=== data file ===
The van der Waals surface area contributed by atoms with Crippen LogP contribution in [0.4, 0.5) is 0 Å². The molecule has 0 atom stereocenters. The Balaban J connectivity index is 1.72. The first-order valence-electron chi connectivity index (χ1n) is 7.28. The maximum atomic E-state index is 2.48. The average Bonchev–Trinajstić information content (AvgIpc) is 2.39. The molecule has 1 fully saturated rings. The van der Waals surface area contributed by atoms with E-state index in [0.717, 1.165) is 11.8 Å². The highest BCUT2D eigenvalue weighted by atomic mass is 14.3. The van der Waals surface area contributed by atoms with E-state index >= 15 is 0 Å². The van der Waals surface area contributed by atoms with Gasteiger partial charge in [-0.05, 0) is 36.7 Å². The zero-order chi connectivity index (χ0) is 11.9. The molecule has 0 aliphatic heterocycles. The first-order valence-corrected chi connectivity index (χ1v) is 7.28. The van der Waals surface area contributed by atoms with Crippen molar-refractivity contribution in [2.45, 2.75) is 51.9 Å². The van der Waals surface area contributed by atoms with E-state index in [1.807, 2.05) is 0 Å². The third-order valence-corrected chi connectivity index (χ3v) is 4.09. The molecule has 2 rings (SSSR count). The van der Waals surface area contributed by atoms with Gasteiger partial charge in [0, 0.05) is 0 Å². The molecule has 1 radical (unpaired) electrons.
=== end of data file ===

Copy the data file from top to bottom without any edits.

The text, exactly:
The van der Waals surface area contributed by atoms with Crippen LogP contribution in [0.4, 0.5) is 0 Å². The molecule has 0 atom stereocenters. The Balaban J connectivity index is 1.72. The first-order valence-electron chi connectivity index (χ1n) is 7.28. The maximum atomic E-state index is 2.48. The average Bonchev–Trinajstić information content (AvgIpc) is 2.39. The molecule has 1 fully saturated rings. The van der Waals surface area contributed by atoms with E-state index in [0.717, 1.165) is 11.8 Å². The highest BCUT2D eigenvalue weighted by atomic mass is 14.3. The van der Waals surface area contributed by atoms with E-state index >= 15 is 0 Å². The van der Waals surface area contributed by atoms with Gasteiger partial charge in [-0.05, 0) is 36.7 Å². The zero-order chi connectivity index (χ0) is 11.9. The molecule has 0 aliphatic heterocycles. The first-order valence-corrected chi connectivity index (χ1v) is 7.28. The van der Waals surface area contributed by atoms with Crippen molar-refractivity contribution in [2.45, 2.75) is 51.9 Å². The van der Waals surface area contributed by atoms with E-state index in [1.807, 2.05) is 0 Å². The third-order valence-corrected chi connectivity index (χ3v) is 4.09. The molecule has 2 rings (SSSR count). The van der Waals surface area contributed by atoms with Gasteiger partial charge in [0, 0.05) is 0 Å². The molecule has 1 radical (unpaired) electrons.